To break the poverty cycle, there must be an early intervention starting the moment a woman living in poverty discovers she is pregnant. The intervention must include proper nutrition [including health care that I would have never received if my dad had not been a member of a labor union] and by age 18 months, the child must be introduced to books, magazines and newspapers with weekly trips to the library where there are active literacy programs that could be adapted to serve these children. The intervention should include mandatory workshops for the parents to teach them how to be better parents. This intervention must include regular supervision that only relaxes its vigilance when the child is reading at or above grade level after sixth grade.

Next Sunday, December 8, 2013, I will post my review on this Blog of Diane Ravitch’sReign of Error” [already posted on Amazon]—a book that I highly recommend every literate American read and every illiterate American listen to. We must declare war on ignorance of public education in the U.S., because there is a deliberate campaign backed by billionaires who inherited their great wealth [the Koch brothers and the Walton family, for instance] or were born into the middle class and then became billionaires [Bloomberg & Bill Gates], who have one goal: destroy and strip the democratic process from public education in the U.S. These individuals have no clue what it’s like to live in poverty and how it impacts a child’s ability to earn an education and escape poverty. I was a horrible student in the public schools, but I was also an avid reader—I just didn’t read what teachers assigned as homework. Ravitch not only exposes the plot to destroy America’s public schools but she also offers a detailed road map to improve the public schools more than they have already improved in the last century.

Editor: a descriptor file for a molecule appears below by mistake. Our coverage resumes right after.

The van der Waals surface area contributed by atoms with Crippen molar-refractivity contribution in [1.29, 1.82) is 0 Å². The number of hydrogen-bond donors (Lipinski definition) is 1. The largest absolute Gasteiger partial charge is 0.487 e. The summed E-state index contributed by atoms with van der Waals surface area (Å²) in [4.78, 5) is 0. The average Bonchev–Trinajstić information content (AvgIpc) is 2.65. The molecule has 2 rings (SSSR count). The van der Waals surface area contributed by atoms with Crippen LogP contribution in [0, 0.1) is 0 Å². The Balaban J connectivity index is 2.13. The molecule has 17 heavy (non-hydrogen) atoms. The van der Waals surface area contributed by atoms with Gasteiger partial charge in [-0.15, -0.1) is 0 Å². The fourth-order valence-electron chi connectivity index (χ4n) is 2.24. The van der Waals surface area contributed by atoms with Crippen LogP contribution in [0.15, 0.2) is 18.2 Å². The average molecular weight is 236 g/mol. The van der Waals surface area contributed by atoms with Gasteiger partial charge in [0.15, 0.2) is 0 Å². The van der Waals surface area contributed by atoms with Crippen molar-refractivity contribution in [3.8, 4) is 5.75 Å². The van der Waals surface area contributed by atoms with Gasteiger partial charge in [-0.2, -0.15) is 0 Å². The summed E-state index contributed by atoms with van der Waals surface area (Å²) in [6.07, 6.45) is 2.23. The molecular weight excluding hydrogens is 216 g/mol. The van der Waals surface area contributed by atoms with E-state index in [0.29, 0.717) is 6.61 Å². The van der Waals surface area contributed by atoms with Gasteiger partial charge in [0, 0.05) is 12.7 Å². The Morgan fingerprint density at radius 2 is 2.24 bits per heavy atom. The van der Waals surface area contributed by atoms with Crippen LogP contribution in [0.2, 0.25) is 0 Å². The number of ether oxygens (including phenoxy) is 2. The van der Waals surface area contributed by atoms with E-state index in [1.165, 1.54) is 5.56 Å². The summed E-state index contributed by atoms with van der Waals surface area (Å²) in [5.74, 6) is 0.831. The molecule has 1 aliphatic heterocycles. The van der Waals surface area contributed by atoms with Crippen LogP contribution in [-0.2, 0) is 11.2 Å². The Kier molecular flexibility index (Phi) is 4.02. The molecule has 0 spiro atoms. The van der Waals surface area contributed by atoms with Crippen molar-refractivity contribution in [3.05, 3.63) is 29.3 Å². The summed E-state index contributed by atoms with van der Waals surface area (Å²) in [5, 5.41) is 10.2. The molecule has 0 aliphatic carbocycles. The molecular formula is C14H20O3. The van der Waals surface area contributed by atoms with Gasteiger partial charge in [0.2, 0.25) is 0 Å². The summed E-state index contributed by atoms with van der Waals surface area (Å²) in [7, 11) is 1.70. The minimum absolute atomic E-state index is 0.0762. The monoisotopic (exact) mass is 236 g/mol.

Lloyd Lofthouse is a former U.S. Marine and Vietnam Veteran,
who taught in the public schools for thirty years (1975 – 2005).

His third book is Crazy is Normal, a classroom exposé, a memoir. “Lofthouse presents us with grungy classrooms, kids who don’t want to be in school, and the consequences of growing up in a hardscrabble world. While some parents support his efforts, many sabotage them—and isolated administrators make the work of Lofthouse and his peers even more difficult.” – Bruce Reeves

Lofthouse’s first novel was the award winning historical fiction My Splendid Concubine [3rd edition]. His second novel was the award winning thriller Running with the Enemy. His short story A Night at the “Well of Purity” was named a finalist of the 2007 Chicago Literary Awards. His wife is Anchee Min, the international, best-selling, award winning author of Red Azalea, a New York Times Notable Book of the Year (1992).

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6 responses to “Born into poverty

  1. gertrude

    December 3, 2013 at 23:15